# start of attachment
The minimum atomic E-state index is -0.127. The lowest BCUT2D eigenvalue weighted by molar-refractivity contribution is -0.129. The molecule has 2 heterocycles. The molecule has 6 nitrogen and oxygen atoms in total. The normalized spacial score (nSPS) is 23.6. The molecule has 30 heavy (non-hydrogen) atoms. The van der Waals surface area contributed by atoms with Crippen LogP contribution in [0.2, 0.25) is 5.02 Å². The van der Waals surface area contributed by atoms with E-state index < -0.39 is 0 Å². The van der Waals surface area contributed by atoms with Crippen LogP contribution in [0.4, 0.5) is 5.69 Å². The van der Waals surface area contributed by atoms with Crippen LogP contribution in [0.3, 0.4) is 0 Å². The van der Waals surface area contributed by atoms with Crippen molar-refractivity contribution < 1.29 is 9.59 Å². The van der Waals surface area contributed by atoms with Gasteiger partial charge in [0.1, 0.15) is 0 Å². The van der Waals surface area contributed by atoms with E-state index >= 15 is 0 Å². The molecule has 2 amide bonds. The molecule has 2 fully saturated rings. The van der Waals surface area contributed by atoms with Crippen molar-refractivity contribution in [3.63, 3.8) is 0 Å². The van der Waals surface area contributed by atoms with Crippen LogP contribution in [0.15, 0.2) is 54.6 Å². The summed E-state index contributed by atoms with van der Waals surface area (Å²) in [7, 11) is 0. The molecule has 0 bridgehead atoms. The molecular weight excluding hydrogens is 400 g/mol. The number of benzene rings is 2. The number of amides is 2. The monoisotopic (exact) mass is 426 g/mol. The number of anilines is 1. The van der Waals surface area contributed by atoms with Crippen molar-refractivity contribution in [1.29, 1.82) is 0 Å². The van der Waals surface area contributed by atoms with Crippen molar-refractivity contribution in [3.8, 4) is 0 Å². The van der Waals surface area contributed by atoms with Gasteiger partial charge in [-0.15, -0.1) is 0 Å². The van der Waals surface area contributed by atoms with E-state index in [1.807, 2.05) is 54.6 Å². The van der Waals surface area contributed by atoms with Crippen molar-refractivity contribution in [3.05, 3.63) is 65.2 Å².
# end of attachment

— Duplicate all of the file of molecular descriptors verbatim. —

The minimum atomic E-state index is -0.127. The lowest BCUT2D eigenvalue weighted by molar-refractivity contribution is -0.129. The molecule has 2 heterocycles. The molecule has 6 nitrogen and oxygen atoms in total. The normalized spacial score (nSPS) is 23.6. The molecule has 30 heavy (non-hydrogen) atoms. The van der Waals surface area contributed by atoms with Crippen LogP contribution in [0.2, 0.25) is 5.02 Å². The van der Waals surface area contributed by atoms with E-state index < -0.39 is 0 Å². The van der Waals surface area contributed by atoms with Crippen LogP contribution in [0.4, 0.5) is 5.69 Å². The van der Waals surface area contributed by atoms with Crippen LogP contribution in [0.3, 0.4) is 0 Å². The van der Waals surface area contributed by atoms with Crippen molar-refractivity contribution < 1.29 is 9.59 Å². The van der Waals surface area contributed by atoms with Gasteiger partial charge in [0.1, 0.15) is 0 Å². The van der Waals surface area contributed by atoms with E-state index >= 15 is 0 Å². The molecule has 2 amide bonds. The molecule has 2 fully saturated rings. The van der Waals surface area contributed by atoms with Crippen molar-refractivity contribution in [3.63, 3.8) is 0 Å². The van der Waals surface area contributed by atoms with Crippen LogP contribution in [0.15, 0.2) is 54.6 Å². The summed E-state index contributed by atoms with van der Waals surface area (Å²) in [7, 11) is 0. The molecule has 0 bridgehead atoms. The molecular weight excluding hydrogens is 400 g/mol. The number of benzene rings is 2. The number of amides is 2. The monoisotopic (exact) mass is 426 g/mol. The number of anilines is 1. The van der Waals surface area contributed by atoms with Crippen molar-refractivity contribution in [1.29, 1.82) is 0 Å². The van der Waals surface area contributed by atoms with Crippen molar-refractivity contribution in [3.8, 4) is 0 Å². The van der Waals surface area contributed by atoms with Gasteiger partial charge in [-0.15, -0.1) is 0 Å². The van der Waals surface area contributed by atoms with E-state index in [1.807, 2.05) is 54.6 Å². The van der Waals surface area contributed by atoms with Crippen molar-refractivity contribution in [3.05, 3.63) is 65.2 Å².